Somewhat related: "A/An" preceding a parenthetical statement
When writing mathematics, one sometimes wants to write things like
x is not contained in (the closure of) the space Y.
The typical interpretation of this is that the statement holds whether or not the parenthetical statement is read. In this case, x would be contained neither in the space Y nor in the closure of the space Y.
One could also shift the parentheses:
x is not contained in the (closure of the) space Y.
Is there any convention as to which is better writing? I suspect that the first is preferred. It has the advantage that reading the parenthetical phrase does not change the referencing of articles to nouns. Of course, this implies that if the articles were different the second construction would not be an option. The second construction seems quite a bit stranger, but I have seen both in writing and occasionally the second one really did seem better in context.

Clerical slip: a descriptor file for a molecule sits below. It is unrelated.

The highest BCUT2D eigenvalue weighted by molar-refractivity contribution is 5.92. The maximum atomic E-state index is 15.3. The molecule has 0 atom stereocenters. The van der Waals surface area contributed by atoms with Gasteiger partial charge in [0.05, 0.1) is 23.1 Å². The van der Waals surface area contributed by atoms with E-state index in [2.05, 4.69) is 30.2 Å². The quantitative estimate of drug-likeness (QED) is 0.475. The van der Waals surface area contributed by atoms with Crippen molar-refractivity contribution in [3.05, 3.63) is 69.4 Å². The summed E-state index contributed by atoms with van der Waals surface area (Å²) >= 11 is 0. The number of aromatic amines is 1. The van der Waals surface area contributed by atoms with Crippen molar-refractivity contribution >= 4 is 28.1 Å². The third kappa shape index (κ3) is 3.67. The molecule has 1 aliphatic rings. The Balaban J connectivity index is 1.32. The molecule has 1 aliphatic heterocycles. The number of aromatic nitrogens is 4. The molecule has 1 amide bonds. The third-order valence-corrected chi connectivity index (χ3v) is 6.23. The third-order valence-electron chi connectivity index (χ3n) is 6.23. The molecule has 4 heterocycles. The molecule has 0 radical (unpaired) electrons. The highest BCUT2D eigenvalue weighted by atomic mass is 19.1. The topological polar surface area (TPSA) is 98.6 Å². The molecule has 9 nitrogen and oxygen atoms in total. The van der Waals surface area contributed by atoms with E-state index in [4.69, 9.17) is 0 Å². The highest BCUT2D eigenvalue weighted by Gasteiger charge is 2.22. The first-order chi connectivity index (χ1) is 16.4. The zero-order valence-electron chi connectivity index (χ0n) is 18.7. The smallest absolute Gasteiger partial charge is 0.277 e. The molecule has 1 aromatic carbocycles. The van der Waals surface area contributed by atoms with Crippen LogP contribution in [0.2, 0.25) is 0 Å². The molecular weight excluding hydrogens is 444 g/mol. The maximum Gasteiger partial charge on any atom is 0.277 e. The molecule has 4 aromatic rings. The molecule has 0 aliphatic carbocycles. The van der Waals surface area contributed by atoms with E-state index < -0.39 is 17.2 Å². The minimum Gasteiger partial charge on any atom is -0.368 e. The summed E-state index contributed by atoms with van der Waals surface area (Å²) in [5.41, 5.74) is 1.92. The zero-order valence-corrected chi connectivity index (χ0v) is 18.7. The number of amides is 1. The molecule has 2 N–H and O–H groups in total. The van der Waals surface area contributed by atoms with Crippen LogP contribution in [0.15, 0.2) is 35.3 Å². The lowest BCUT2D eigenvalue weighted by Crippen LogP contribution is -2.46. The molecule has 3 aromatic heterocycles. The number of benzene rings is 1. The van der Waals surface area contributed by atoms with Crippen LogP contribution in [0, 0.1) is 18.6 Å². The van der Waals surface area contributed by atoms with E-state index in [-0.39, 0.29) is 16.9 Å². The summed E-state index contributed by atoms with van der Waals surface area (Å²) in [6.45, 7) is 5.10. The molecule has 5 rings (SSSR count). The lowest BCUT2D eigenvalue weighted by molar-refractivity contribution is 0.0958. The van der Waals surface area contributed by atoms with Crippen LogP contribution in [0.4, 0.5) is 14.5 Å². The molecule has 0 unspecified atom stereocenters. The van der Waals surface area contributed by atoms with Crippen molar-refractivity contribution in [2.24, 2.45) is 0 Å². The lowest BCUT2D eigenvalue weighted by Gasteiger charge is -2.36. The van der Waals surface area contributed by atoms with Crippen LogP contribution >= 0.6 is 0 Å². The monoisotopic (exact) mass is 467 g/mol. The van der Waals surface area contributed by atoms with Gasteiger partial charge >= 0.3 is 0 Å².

Is there any strict convention on which should be used, or is it acceptable to choose based on stylistic concerns?
Admittedly I don't know of any context outside of mathematics where one would write a phrase like the ones I have quoted. It may be that this is entirely inappropriate use of parentheses in standard English; if this is the case feel free to close the question.